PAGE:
Bilateral polymicrogyria associated with dystonia: A new neurogenetic syndrome?

Michal M. Andelman-Gur, Richard J. Leventer, Mohammad Hujirat, Christos Ganos, Keren Yosovich, Nirit Carmi, Dorit Lev, Andreea Nissenkorn, William B. Dobyns, Kailash Bhatia, Tally Lerman-Sagie, Lubov Blumkin

Research output: Contribution to journalArticlepeer-review

Abstract

The clinical presentation of bilateral perisylvian polymicrogyria (PMG) is highly variable, including oromotor dysfunction, epilepsy, intellectual disability, and pyramidal signs. Extrapyramidal features are extremely rare. We present four apparently unrelated patients with a unique association of PMG with dystonia. The clinical, genetic, and radiologic features are described and possible mechanisms of dystonia are discussed. All patients were female and two were born to consanguineous families. All presented with early childhood onset dystonia. Other neurologic symptoms and signs classically seen in bilateral perisylvian PMG were observed, including oromotor dysfunction and speech abnormalities ranging from dysarthria to anarthria (4/4), pyramidal signs (3/4), hypotonia (3/4), postnatal microcephaly (1/4), and seizures (1/4). Neuroimaging showed a unique pattern of bilateral PMG with an infolded cortex originating primarily from the perisylvian region in three out of four patients. Whole exome sequencing was performed in two out of four patients and did not reveal pathogenic variants in known genes for cortical malformations or movement disorders. The dystonia seen in our patients is not described in bilateral PMG and suggests an underlying mechanism of impaired connectivity within the motor network or compromised cortical inhibition. The association of bilateral PMG with dystonia in our patients may represent a new neurogenetic disorder.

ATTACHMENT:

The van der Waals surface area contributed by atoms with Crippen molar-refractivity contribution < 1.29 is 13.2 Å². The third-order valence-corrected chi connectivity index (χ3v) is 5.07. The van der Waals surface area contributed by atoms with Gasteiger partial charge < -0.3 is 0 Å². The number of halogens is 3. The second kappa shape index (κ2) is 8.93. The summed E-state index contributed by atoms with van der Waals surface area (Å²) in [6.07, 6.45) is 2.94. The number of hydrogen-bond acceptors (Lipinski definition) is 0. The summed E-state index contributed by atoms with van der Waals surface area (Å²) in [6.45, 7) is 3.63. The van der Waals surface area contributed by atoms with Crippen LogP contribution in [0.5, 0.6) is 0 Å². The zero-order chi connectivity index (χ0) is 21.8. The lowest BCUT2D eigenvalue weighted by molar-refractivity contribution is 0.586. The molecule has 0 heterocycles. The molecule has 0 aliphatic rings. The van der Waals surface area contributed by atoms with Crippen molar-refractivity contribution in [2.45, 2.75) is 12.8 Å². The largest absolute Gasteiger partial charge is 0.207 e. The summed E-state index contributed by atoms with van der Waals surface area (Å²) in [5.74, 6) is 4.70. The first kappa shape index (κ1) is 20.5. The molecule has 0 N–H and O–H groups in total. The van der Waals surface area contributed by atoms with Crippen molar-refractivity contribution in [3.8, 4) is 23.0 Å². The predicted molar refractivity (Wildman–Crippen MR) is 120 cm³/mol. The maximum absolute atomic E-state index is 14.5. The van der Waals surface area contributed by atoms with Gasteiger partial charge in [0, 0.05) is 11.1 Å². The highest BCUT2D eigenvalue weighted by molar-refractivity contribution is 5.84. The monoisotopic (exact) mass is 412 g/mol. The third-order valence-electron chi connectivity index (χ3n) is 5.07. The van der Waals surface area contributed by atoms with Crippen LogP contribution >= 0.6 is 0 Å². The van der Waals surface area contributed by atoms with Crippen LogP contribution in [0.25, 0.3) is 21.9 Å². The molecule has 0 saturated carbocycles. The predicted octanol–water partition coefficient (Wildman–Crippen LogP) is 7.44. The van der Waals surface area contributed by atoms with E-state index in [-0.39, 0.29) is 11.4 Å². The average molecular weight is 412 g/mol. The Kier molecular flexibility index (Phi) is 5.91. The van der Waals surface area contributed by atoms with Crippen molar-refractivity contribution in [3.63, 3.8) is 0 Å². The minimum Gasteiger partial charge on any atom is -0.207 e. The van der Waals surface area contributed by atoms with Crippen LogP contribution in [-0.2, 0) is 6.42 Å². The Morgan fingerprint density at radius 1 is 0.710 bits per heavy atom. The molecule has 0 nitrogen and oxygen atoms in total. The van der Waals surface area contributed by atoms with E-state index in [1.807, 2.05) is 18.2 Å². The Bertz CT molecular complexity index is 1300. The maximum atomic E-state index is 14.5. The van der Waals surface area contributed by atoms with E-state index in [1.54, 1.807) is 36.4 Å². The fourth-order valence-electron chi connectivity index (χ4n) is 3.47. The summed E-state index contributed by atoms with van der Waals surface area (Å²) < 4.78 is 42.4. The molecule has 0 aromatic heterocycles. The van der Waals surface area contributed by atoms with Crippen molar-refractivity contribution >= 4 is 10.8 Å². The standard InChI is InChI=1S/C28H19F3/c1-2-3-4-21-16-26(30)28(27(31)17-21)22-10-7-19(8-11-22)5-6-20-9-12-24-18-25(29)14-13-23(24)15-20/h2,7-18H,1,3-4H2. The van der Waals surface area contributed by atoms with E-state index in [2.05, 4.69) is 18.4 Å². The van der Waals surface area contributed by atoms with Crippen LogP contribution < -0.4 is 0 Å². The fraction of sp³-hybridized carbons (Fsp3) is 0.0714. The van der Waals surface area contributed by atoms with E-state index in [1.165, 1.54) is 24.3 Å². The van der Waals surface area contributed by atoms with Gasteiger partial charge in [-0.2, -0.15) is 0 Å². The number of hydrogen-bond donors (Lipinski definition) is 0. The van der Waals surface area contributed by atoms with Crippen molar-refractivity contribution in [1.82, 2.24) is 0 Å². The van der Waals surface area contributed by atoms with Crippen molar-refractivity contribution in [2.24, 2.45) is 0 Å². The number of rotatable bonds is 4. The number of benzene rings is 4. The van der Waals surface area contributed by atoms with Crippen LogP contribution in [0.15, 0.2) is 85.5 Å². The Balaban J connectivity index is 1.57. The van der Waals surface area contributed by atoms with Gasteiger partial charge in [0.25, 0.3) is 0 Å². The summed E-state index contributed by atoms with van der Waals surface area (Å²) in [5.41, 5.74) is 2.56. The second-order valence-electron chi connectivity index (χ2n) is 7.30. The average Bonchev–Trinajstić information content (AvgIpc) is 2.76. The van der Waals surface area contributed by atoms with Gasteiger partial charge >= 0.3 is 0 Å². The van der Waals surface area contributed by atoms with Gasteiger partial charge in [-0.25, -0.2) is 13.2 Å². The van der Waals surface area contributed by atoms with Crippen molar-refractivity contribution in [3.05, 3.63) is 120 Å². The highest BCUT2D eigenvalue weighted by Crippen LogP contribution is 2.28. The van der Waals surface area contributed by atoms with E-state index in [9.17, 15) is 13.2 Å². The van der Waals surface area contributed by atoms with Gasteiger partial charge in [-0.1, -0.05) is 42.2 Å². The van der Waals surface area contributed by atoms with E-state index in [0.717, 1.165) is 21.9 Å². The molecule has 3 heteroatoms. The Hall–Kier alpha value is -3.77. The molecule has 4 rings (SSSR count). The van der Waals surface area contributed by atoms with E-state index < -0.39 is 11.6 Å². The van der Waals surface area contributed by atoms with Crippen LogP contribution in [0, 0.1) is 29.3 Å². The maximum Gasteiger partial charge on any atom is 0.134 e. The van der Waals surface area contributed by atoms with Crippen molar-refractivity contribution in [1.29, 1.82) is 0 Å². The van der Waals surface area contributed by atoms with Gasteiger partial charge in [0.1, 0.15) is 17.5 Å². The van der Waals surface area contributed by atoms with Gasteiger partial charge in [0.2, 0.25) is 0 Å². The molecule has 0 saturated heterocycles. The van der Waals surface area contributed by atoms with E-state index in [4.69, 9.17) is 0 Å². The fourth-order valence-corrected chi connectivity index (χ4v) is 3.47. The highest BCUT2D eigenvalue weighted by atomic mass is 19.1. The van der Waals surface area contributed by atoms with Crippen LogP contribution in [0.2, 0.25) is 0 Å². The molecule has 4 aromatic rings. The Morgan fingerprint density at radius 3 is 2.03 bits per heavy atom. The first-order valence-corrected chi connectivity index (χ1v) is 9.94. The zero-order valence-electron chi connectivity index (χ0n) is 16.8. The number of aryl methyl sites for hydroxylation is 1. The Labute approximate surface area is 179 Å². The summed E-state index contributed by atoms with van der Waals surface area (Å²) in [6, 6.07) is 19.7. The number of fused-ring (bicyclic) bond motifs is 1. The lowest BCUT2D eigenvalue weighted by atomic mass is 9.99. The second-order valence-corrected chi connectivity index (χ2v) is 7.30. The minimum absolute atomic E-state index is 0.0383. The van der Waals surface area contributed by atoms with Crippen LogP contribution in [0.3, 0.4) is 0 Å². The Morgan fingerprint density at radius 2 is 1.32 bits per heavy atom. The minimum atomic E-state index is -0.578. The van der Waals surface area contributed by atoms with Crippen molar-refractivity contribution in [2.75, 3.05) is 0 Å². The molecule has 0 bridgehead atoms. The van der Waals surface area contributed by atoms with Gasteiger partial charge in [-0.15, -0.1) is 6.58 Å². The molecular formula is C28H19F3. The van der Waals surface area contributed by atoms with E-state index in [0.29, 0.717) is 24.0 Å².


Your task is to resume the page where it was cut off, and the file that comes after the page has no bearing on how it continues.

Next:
Original languageEnglish (US)
Pages (from-to)2207-2213
Number of pages7
JournalAmerican Journal of Medical Genetics, Part A
Volume182
Issue number10
DOIs
StatePublished - Oct 1 2020

Keywords

  • dystonia
  • magnetic resonance imaging
  • malformations of cortical development
  • polymicrogyria

PubMed: MeSH publication types

  • Journal Article

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